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Naval Force News

Discussion in 'Indian Navy' started by Justin Joseph, Jun 7, 2010.

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  1. flanker143

    flanker143 Captain SENIOR MEMBER

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    its an 84 mm rcl-recoiless rifle/gun.
     
  2. Rudrakx

    Rudrakx Lieutenant SENIOR MEMBER

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    Navy's plans to test fire missiles hit hurdle

     
  3. MAFIAN GOD

    MAFIAN GOD Captain SENIOR MEMBER

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    Damn you Environment Ministry!!!!!
    These guys were not on time to stop the work of LAVASA city which is built by changing the path of the river and cutting the forest.
    Now these guys show their faces even before testing a missile
     
  4. Nick 779

    Nick 779 Captain SENIOR MEMBER

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    Navy to procure integrated combat system for Marine Commandos
    Published November 10, 2011

    SOURCE: PTI

    Strengthening its capabilities to carry out special operations, the Navy is planning to procure advanced Integrated Combat System (ICS) for its elite Marine Commandos (MARCOS).

    The Navy wants the ICS for effective command, control and information sharing to maximise capabilities of individuals and groups of the MARCOS– the elite special operations unit, while engaging enemies.

    “We want the ICS to provide enhanced capabilities such as tactical awareness and fighting ability in hostile environment and a network which can enable Group Commanders to remotely monitor and control operations,” Navy officials told said here.

    They said the ICS would help in integrating an individual sailor’s capability of day and night surveillance, ballistic protection, communication and
    firepower through an integrated network at individual and group level.

    Initiating the procurement process through a Request for Information (RFI), Navy’s Directorate of Special Operations and Diving has sought details from global vendors about the ICS, which should have gear for both individual and group uses.

    The individual equipment required by the Navy in the ICS includes light weight helmets, head-mounted displays, tactical and soft ballistic vests along with communication equipment.

    The group-level gear requirements include command and control and surveillance systems along with high speed communication equipment.

    The Navy wants the integrated surveillance devices to have sight for the sniper, laser range finder and long range thermal imager (medium and long range) and near IR laser pointer for a combat group to undertake surveillance, reconnaissance and targeting.

    It also wants that the ICS should be compatible with all the advanced assault rifles and close-quarter combat weapons which are used by elite troops.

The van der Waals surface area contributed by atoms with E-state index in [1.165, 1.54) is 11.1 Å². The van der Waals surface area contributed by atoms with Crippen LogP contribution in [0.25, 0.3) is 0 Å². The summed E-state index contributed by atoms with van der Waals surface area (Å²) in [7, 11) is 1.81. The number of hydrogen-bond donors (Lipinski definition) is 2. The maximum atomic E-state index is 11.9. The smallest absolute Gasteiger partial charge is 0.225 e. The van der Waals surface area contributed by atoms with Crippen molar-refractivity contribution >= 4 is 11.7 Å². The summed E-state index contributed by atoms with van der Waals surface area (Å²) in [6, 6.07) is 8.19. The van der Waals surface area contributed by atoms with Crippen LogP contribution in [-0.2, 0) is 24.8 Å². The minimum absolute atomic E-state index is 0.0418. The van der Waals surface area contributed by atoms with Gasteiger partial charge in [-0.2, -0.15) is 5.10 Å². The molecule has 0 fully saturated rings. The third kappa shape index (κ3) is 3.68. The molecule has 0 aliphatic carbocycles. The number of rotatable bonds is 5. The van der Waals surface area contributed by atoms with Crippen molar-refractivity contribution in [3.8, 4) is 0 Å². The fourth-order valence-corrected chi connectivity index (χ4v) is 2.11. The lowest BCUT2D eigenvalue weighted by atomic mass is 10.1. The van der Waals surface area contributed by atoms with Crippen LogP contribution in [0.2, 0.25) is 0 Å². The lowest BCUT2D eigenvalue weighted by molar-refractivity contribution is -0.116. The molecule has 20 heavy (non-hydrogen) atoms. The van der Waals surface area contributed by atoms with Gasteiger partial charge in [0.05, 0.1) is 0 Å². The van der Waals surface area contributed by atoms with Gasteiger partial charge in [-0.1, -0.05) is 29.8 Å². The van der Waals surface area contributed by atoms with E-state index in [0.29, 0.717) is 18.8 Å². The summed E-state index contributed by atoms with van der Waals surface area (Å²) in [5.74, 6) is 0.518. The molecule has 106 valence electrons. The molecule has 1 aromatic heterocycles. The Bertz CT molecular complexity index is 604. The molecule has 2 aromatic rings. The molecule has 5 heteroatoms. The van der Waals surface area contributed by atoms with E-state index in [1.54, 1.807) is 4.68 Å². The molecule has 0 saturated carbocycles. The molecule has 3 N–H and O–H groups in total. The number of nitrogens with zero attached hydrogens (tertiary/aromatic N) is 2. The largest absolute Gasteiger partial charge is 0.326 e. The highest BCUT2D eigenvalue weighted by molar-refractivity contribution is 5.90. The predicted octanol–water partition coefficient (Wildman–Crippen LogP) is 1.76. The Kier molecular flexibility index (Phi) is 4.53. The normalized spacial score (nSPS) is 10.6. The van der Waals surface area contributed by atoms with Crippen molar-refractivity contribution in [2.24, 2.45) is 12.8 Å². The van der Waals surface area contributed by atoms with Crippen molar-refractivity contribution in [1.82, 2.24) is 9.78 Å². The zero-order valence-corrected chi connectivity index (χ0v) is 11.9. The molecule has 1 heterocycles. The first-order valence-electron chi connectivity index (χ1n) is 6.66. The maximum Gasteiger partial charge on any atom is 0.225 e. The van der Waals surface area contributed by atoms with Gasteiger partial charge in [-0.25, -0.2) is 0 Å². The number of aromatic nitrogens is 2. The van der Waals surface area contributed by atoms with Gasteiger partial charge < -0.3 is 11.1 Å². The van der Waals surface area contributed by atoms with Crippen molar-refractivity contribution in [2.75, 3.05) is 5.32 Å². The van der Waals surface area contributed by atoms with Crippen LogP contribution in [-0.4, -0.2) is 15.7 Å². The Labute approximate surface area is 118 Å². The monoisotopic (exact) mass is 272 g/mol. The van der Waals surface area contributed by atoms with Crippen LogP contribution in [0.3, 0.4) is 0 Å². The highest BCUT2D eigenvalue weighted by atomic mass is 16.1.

The Navy has recently started inducting the Israeli Tavor 21 Assault Rifles for the MARCOS.

    As per the RFI, the Navy wants the electronic devices and sub parts of the ICS to be operable in tropical, cold, desert, marine and coastal climates along with being waterproof.

    After gathering information from the interested vendors, the Navy will issue a global Request for Proposal (RFP) soon.
     
  5. jack

    jack FULL MEMBER

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    Navy foils pirate attack off Gulf of Aden

    Mumbai: The Indian Navy patrolling the Gulf of Aden on Thursday thwarted a multi-boat attack by sea brigands on merchant vessels, apprehending 26 Somali pirates and confiscating arms and ammunition, in the fifth successful anti-piracy operation since September. At 9.25 am on Thursday, navy personnel aboard warship INS Sukanya spotted a group of five suspicious boats speedily approaching the merchant vessels of her group.

    “The warship immediately altered (its direction) towards the suspicious vessels and challenged them. On seeing the resolve evident in the warship’s action and probably mindful of the reputation for resolute action that the Indian Navy justly enjoys in such deployments, the pirate skiffs reversed course and tried to flee the area,” Captain Manohar Nambiar, Chief Public Relations Officer, Defence, said.

    While two of them managed to escape, INS Sukanya successfully intercepted the remaining three boats and, in a well-practiced and professionally executed boarding-and-search action, nabbed 26 Somali pirates with six AK 47 rifles, 12 magazines and about 300 rounds of ammunition. This is the fifth successful anti-piracy operation conducted by INS Sukanya in the course of her ongoing patrol mission in the Gulf of Aden that commenced in September, the Navy said.